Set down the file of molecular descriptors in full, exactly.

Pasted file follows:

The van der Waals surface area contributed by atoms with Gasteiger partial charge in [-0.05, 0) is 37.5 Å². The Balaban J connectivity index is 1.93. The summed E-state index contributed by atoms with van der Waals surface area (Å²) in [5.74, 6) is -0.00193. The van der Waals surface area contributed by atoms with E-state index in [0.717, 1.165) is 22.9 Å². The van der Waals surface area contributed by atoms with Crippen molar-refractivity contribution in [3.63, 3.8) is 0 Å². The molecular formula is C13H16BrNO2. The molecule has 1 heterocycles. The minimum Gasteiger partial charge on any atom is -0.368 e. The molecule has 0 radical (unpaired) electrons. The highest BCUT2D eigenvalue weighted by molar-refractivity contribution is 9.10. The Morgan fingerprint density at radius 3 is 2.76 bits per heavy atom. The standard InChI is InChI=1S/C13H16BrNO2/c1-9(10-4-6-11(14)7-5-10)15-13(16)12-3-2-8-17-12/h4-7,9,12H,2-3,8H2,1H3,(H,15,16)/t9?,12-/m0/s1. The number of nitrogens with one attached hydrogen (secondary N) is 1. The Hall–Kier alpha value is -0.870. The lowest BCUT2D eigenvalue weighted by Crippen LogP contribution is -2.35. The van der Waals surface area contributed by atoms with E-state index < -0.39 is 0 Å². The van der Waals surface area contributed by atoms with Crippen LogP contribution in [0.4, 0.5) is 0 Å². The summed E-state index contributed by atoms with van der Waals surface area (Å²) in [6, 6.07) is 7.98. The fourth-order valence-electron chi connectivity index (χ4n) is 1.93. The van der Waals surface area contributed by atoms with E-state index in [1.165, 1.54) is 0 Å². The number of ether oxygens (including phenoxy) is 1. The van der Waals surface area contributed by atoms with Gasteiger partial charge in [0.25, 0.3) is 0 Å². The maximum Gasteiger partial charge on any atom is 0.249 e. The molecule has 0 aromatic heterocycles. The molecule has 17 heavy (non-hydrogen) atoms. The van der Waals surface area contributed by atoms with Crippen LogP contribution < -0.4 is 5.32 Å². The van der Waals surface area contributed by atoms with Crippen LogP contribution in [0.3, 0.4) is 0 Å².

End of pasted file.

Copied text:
The van der Waals surface area contributed by atoms with Gasteiger partial charge in [-0.05, 0) is 37.5 Å². The Balaban J connectivity index is 1.93. The summed E-state index contributed by atoms with van der Waals surface area (Å²) in [5.74, 6) is -0.00193. The van der Waals surface area contributed by atoms with E-state index in [0.717, 1.165) is 22.9 Å². The van der Waals surface area contributed by atoms with Crippen molar-refractivity contribution in [3.63, 3.8) is 0 Å². The molecular formula is C13H16BrNO2. The molecule has 1 heterocycles. The minimum Gasteiger partial charge on any atom is -0.368 e. The molecule has 0 radical (unpaired) electrons. The highest BCUT2D eigenvalue weighted by molar-refractivity contribution is 9.10. The Morgan fingerprint density at radius 3 is 2.76 bits per heavy atom. The standard InChI is InChI=1S/C13H16BrNO2/c1-9(10-4-6-11(14)7-5-10)15-13(16)12-3-2-8-17-12/h4-7,9,12H,2-3,8H2,1H3,(H,15,16)/t9?,12-/m0/s1. The number of nitrogens with one attached hydrogen (secondary N) is 1. The Hall–Kier alpha value is -0.870. The lowest BCUT2D eigenvalue weighted by Crippen LogP contribution is -2.35. The van der Waals surface area contributed by atoms with E-state index < -0.39 is 0 Å². The van der Waals surface area contributed by atoms with Crippen LogP contribution in [0.4, 0.5) is 0 Å². The summed E-state index contributed by atoms with van der Waals surface area (Å²) in [6, 6.07) is 7.98. The fourth-order valence-electron chi connectivity index (χ4n) is 1.93. The van der Waals surface area contributed by atoms with E-state index in [1.165, 1.54) is 0 Å². The number of ether oxygens (including phenoxy) is 1. The van der Waals surface area contributed by atoms with Gasteiger partial charge in [0.25, 0.3) is 0 Å². The maximum Gasteiger partial charge on any atom is 0.249 e. The molecule has 0 aromatic heterocycles. The molecule has 17 heavy (non-hydrogen) atoms. The van der Waals surface area contributed by atoms with Crippen LogP contribution < -0.4 is 5.32 Å². The van der Waals surface area contributed by atoms with Crippen LogP contribution in [0.3, 0.4) is 0 Å².